October 8, 2021
From PETA
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For Immediate Release:
October 8, 2021

Contact:
Brooke Rossi 202-483-7382

Abbotsford, British Columbia – Just a stone’s throw away from a massive Lilydale turkey slaughterhouse, PETA is offering holiday travellers some ThanksVegan food for thought by covering local buses and the airport with the images of turkeys proclaiming, “I’m ME, Not MEAT”—and to help everyone enjoy a bird-friendly holiday, the group will also donate savory Tofurky roasts to the Greater Vancouver Food Bank.

“When people realize that turkeys love their families, feel pain and fear, and value their lives, they’re eager to put a Tofurky on the table,” says PETA Executive Vice President Tracy Reiman. “PETA offers recipes, shopping tips, and more so that everyone can enjoy a delicious ThanksVegan meal that leaves gentle birds in peace.”

Turkeys can live up to 10 years, but those raised for food are normally slaughtered when they’re between 12 and 26 weeks old—and millions are killed each year for Thanksgiving in Canada alone. The young birds are hung by their feet from metal shackles and dragged through an electrified bath, and they’re often still conscious when their throats are slit and they’re dumped into scalding-hot defeathering tanks.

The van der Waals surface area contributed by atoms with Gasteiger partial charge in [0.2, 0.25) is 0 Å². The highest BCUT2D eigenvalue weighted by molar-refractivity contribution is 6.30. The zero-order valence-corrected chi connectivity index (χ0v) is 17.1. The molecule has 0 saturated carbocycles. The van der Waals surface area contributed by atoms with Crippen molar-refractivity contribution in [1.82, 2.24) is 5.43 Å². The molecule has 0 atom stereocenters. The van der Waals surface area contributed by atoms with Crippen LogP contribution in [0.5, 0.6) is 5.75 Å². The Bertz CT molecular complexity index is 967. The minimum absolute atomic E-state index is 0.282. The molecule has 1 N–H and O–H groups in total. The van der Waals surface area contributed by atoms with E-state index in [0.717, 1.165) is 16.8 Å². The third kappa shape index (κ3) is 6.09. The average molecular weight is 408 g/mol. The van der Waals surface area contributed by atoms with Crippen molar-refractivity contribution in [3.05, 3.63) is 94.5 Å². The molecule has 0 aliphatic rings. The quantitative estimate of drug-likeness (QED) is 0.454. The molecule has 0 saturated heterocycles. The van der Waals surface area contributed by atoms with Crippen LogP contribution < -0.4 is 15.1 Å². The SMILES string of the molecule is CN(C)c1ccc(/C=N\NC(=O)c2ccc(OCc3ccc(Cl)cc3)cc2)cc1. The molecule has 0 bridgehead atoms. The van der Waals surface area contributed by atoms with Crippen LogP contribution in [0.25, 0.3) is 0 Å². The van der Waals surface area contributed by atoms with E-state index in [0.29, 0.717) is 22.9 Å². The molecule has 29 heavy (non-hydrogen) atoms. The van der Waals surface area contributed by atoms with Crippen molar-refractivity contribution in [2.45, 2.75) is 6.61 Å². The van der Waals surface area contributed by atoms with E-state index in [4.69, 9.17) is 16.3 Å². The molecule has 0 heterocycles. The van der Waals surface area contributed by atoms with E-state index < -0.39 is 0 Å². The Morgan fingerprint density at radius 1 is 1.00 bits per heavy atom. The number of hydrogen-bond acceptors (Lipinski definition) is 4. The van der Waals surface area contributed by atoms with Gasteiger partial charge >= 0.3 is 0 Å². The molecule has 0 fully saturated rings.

Meat-free meals are already on many Canadians’ minds, as the number of “vegan” online searches in Canada grew by 113% from 2016 to 2020. This year, Sobeys, Save-On-Foods, Buy-Low Foods, IGA, and other major grocery chains are teaming up with PETA to showcase their ready-to-roast vegan turkeys and other vegan holiday fare. The Very Good Butchers, founded in Victoria and with products available from coast to coast, will also spread the #ThanksVegan word on social media, and people across the country can take advantage of PETA’s ultimate Canadian ThanksVegan guide.

PETA—whose motto reads, in part, that “animals are not ours to eat”—opposes speciesism, a human-supremacist worldview. For more information, please visit PETA.org or follow the group on Twitter, Facebook, or Instagram.




Source: Peta.org